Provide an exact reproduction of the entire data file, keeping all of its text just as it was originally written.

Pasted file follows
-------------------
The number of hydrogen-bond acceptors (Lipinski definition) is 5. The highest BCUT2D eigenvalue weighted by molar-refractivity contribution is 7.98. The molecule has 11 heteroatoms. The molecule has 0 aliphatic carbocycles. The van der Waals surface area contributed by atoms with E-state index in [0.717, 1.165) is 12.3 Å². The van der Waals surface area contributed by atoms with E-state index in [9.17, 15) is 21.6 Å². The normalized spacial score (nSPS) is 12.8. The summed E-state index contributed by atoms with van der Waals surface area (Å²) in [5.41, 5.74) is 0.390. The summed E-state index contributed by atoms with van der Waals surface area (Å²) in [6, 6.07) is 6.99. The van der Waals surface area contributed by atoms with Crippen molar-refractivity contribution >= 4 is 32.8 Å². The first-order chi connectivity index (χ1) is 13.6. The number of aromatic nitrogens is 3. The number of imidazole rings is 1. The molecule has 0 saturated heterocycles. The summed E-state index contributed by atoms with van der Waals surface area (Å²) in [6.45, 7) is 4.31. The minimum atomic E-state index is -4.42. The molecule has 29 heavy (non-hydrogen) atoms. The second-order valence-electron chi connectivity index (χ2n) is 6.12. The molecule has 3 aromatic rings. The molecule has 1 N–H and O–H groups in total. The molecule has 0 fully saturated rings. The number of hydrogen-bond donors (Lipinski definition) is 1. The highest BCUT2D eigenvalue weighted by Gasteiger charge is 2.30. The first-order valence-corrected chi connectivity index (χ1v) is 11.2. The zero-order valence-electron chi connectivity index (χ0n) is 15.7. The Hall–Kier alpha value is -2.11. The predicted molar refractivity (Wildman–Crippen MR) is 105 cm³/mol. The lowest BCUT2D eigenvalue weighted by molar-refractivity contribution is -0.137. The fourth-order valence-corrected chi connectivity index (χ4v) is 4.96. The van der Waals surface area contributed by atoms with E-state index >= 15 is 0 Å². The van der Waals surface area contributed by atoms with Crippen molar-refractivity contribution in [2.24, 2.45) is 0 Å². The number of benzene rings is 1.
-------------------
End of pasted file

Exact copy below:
The number of hydrogen-bond acceptors (Lipinski definition) is 5. The highest BCUT2D eigenvalue weighted by molar-refractivity contribution is 7.98. The molecule has 11 heteroatoms. The molecule has 0 aliphatic carbocycles. The van der Waals surface area contributed by atoms with E-state index in [0.717, 1.165) is 12.3 Å². The van der Waals surface area contributed by atoms with E-state index in [9.17, 15) is 21.6 Å². The normalized spacial score (nSPS) is 12.8. The summed E-state index contributed by atoms with van der Waals surface area (Å²) in [5.41, 5.74) is 0.390. The summed E-state index contributed by atoms with van der Waals surface area (Å²) in [6, 6.07) is 6.99. The van der Waals surface area contributed by atoms with Crippen molar-refractivity contribution >= 4 is 32.8 Å². The first-order chi connectivity index (χ1) is 13.6. The number of aromatic nitrogens is 3. The number of imidazole rings is 1. The molecule has 0 saturated heterocycles. The summed E-state index contributed by atoms with van der Waals surface area (Å²) in [6.45, 7) is 4.31. The minimum atomic E-state index is -4.42. The molecule has 29 heavy (non-hydrogen) atoms. The second-order valence-electron chi connectivity index (χ2n) is 6.12. The molecule has 3 aromatic rings. The molecule has 1 N–H and O–H groups in total. The molecule has 0 fully saturated rings. The number of hydrogen-bond donors (Lipinski definition) is 1. The highest BCUT2D eigenvalue weighted by Gasteiger charge is 2.30. The first-order valence-corrected chi connectivity index (χ1v) is 11.2. The zero-order valence-electron chi connectivity index (χ0n) is 15.7. The Hall–Kier alpha value is -2.11. The predicted molar refractivity (Wildman–Crippen MR) is 105 cm³/mol. The lowest BCUT2D eigenvalue weighted by molar-refractivity contribution is -0.137. The fourth-order valence-corrected chi connectivity index (χ4v) is 4.96. The van der Waals surface area contributed by atoms with E-state index >= 15 is 0 Å². The van der Waals surface area contributed by atoms with Crippen molar-refractivity contribution in [2.24, 2.45) is 0 Å². The number of benzene rings is 1.